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The Bears’ Offensive Line Can Make QB Mike Glennon Feel at Home in Chicago

Analysis and Commentary
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Chicago Bears’ quarterback Mike Glennon may not be pleased with the developing situation below him on the depth chart – known as Mitch Trubisky – but assuming there is no open competition for the starting job, Glennon, the presumed starter, can find comfort in the offensive linemen starting in front of him.

Over at Pro Football Focus, Daniel Cohen has some encouraging tidbits for the Chicago Bears and their quarterback. Specifically, Cohen notes that the Bears’ offensive line finished with the sixth best pass blocking grade in 2016, representing a major improvement from their 21st overall rankings in each of the previous two seasons. This should be music to Glennon’s ears, of course, because like any quarterback, Glennon performs better with a clean pocket in front of him.

In 2013, Glennon posted a 101 rating when kept clean and followed it up with a 100.1 rating a year later. On the other hand, Glennon struggled when pressured – which is obviously far from shocking, but the fall-off in production in a dirty pocket was mighty steep:


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Under Pressure QB Ratings:

  • 2013: 55.6
  • 2014: 55.2

On average, that’s a ridiculous 44.7 point differential.

When he was Tampa Bay’s starter in 2013 and 2014, the team’s average pass blocking grade ranked 22nd in the NFL, according to PFF. And for what it’s worth, the 2016 Buccaneers offensive line ranked 23rd overall, while the Bears ranked 15th – and I could even make an argument that there is room for improvement this season.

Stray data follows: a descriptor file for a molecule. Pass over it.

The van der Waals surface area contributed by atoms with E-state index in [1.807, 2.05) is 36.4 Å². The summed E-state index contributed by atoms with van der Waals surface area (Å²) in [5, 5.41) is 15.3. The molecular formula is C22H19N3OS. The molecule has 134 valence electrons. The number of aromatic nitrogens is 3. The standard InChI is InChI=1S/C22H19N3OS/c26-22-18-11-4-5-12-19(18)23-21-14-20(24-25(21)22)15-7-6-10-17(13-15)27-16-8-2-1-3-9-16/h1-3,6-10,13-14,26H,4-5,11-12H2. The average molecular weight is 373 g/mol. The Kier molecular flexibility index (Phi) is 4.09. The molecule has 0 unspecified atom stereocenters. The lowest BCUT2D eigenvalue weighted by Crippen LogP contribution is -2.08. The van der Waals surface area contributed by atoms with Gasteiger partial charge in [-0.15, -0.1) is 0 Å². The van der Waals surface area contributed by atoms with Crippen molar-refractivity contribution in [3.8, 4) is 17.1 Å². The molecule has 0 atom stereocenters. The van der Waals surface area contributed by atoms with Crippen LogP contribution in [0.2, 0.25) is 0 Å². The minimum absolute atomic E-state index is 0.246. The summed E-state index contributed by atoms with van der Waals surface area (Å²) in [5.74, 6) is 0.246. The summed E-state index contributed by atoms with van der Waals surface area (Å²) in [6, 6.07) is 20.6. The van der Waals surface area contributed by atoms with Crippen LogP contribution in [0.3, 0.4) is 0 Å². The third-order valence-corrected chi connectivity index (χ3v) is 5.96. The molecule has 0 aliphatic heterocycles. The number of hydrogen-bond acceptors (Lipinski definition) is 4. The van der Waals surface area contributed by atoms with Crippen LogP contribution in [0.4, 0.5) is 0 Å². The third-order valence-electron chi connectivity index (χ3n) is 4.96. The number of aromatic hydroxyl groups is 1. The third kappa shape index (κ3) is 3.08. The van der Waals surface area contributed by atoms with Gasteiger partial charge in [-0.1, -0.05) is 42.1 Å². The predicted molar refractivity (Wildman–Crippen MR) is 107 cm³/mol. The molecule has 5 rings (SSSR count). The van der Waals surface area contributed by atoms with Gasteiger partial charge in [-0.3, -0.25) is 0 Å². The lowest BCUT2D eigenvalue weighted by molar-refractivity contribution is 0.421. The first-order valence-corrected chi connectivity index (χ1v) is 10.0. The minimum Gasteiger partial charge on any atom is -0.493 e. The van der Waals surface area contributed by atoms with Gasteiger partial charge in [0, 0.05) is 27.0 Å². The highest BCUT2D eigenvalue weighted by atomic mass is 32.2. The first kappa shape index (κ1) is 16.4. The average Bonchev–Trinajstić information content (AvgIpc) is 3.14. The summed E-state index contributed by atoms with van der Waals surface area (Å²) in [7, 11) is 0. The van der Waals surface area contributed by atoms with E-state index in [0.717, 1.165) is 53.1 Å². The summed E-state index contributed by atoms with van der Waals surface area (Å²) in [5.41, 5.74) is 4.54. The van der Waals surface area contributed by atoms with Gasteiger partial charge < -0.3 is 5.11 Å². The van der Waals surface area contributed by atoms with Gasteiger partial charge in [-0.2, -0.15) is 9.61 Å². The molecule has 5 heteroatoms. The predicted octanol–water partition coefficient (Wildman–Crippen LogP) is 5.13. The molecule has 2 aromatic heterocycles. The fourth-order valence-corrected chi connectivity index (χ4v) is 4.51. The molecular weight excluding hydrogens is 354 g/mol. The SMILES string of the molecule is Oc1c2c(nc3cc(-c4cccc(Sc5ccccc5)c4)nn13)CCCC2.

The Bears’ are solid up the middle with PFF’s sixth rated center (Cody Whitehair), and a tandem of guards that ranked 10th (Josh Sitton) and 28th (Kyle Long) in 2016. While tackles Bobby Massie and Charles Leno Jr. leave something to be desired, GM Ryan Pace added to the offensive line mix with rookies Jordan Morgan, Dieugot Joseph, and Mitchell Kirsch, as well as free agents Tom Compton and Bradley Sowell.

Perhaps someone from that group steps up and challenges or even overtakes one of the returning tackles on the outside and provides improved production at the position.

In either case, it looks like making the move from the Bucs to the Bears should be an upgrade for Glennon. Now, it’s up to him to take advantage of the situation, like he has in the past.


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Luis Medina

Luis is the Lead Writer at The Ten-Yard Line, and you can find him on Twitter at @lcm1986.